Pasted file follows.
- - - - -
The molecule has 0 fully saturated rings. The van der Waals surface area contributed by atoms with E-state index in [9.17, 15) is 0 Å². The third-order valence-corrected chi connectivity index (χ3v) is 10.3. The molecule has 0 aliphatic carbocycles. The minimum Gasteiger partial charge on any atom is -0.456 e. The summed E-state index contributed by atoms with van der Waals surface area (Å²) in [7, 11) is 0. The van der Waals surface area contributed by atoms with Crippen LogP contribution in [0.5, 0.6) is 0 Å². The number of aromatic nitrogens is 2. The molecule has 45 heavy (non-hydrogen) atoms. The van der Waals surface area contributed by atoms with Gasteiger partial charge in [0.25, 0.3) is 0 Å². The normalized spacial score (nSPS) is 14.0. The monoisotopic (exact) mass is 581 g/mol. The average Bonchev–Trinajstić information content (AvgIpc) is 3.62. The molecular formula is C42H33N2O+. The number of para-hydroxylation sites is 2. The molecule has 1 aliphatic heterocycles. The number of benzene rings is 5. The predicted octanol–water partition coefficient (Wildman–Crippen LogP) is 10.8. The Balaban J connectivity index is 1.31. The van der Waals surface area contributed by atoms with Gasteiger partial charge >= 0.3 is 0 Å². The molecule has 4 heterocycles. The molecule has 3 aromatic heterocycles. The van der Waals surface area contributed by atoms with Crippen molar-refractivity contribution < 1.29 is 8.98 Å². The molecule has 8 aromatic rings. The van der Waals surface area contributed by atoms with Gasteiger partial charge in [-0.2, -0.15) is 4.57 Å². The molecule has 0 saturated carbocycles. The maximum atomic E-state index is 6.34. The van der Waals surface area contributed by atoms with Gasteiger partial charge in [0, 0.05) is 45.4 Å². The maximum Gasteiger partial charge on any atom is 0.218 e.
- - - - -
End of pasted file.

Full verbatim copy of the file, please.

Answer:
The molecule has 0 fully saturated rings. The van der Waals surface area contributed by atoms with E-state index in [9.17, 15) is 0 Å². The third-order valence-corrected chi connectivity index (χ3v) is 10.3. The molecule has 0 aliphatic carbocycles. The minimum Gasteiger partial charge on any atom is -0.456 e. The summed E-state index contributed by atoms with van der Waals surface area (Å²) in [7, 11) is 0. The van der Waals surface area contributed by atoms with Crippen LogP contribution in [0.5, 0.6) is 0 Å². The number of aromatic nitrogens is 2. The molecule has 45 heavy (non-hydrogen) atoms. The van der Waals surface area contributed by atoms with Gasteiger partial charge in [0.25, 0.3) is 0 Å². The normalized spacial score (nSPS) is 14.0. The monoisotopic (exact) mass is 581 g/mol. The average Bonchev–Trinajstić information content (AvgIpc) is 3.62. The molecular formula is C42H33N2O+. The number of para-hydroxylation sites is 2. The molecule has 1 aliphatic heterocycles. The number of benzene rings is 5. The predicted octanol–water partition coefficient (Wildman–Crippen LogP) is 10.8. The Balaban J connectivity index is 1.31. The van der Waals surface area contributed by atoms with Gasteiger partial charge >= 0.3 is 0 Å². The molecule has 4 heterocycles. The molecule has 3 aromatic heterocycles. The van der Waals surface area contributed by atoms with Crippen molar-refractivity contribution < 1.29 is 8.98 Å². The molecule has 8 aromatic rings. The van der Waals surface area contributed by atoms with Gasteiger partial charge in [-0.2, -0.15) is 4.57 Å². The molecule has 0 saturated carbocycles. The maximum atomic E-state index is 6.34. The van der Waals surface area contributed by atoms with Gasteiger partial charge in [0, 0.05) is 45.4 Å². The maximum Gasteiger partial charge on any atom is 0.218 e.